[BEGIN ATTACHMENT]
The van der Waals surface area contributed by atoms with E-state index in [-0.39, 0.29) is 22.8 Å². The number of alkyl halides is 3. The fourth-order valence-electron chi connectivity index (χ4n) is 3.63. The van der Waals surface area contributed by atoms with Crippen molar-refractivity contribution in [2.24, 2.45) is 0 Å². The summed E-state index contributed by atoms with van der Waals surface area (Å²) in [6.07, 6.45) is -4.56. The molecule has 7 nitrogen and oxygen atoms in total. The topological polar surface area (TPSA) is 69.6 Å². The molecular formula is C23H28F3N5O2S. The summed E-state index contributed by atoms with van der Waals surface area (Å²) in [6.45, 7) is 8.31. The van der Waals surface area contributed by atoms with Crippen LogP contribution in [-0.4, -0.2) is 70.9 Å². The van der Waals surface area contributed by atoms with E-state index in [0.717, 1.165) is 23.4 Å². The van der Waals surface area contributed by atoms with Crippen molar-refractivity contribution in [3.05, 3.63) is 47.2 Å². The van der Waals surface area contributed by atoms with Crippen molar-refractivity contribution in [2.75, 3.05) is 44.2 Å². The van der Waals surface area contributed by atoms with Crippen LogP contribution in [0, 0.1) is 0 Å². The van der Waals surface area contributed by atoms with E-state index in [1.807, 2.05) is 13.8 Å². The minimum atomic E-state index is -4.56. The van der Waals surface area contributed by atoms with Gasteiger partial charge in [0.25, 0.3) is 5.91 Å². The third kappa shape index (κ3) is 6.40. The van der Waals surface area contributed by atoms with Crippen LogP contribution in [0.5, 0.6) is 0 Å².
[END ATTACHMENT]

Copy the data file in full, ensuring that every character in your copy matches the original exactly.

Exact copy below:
The van der Waals surface area contributed by atoms with E-state index in [-0.39, 0.29) is 22.8 Å². The number of alkyl halides is 3. The fourth-order valence-electron chi connectivity index (χ4n) is 3.63. The van der Waals surface area contributed by atoms with Crippen molar-refractivity contribution in [2.24, 2.45) is 0 Å². The summed E-state index contributed by atoms with van der Waals surface area (Å²) in [6.07, 6.45) is -4.56. The molecule has 7 nitrogen and oxygen atoms in total. The topological polar surface area (TPSA) is 69.6 Å². The molecular formula is C23H28F3N5O2S. The summed E-state index contributed by atoms with van der Waals surface area (Å²) in [6.45, 7) is 8.31. The van der Waals surface area contributed by atoms with Crippen LogP contribution in [-0.4, -0.2) is 70.9 Å². The van der Waals surface area contributed by atoms with E-state index in [0.717, 1.165) is 23.4 Å². The van der Waals surface area contributed by atoms with Crippen molar-refractivity contribution in [3.05, 3.63) is 47.2 Å². The van der Waals surface area contributed by atoms with Crippen molar-refractivity contribution in [2.75, 3.05) is 44.2 Å². The van der Waals surface area contributed by atoms with Crippen LogP contribution in [0, 0.1) is 0 Å². The van der Waals surface area contributed by atoms with E-state index in [1.807, 2.05) is 13.8 Å². The minimum atomic E-state index is -4.56. The van der Waals surface area contributed by atoms with Gasteiger partial charge in [0.25, 0.3) is 5.91 Å². The third kappa shape index (κ3) is 6.40. The van der Waals surface area contributed by atoms with Crippen LogP contribution in [0.5, 0.6) is 0 Å².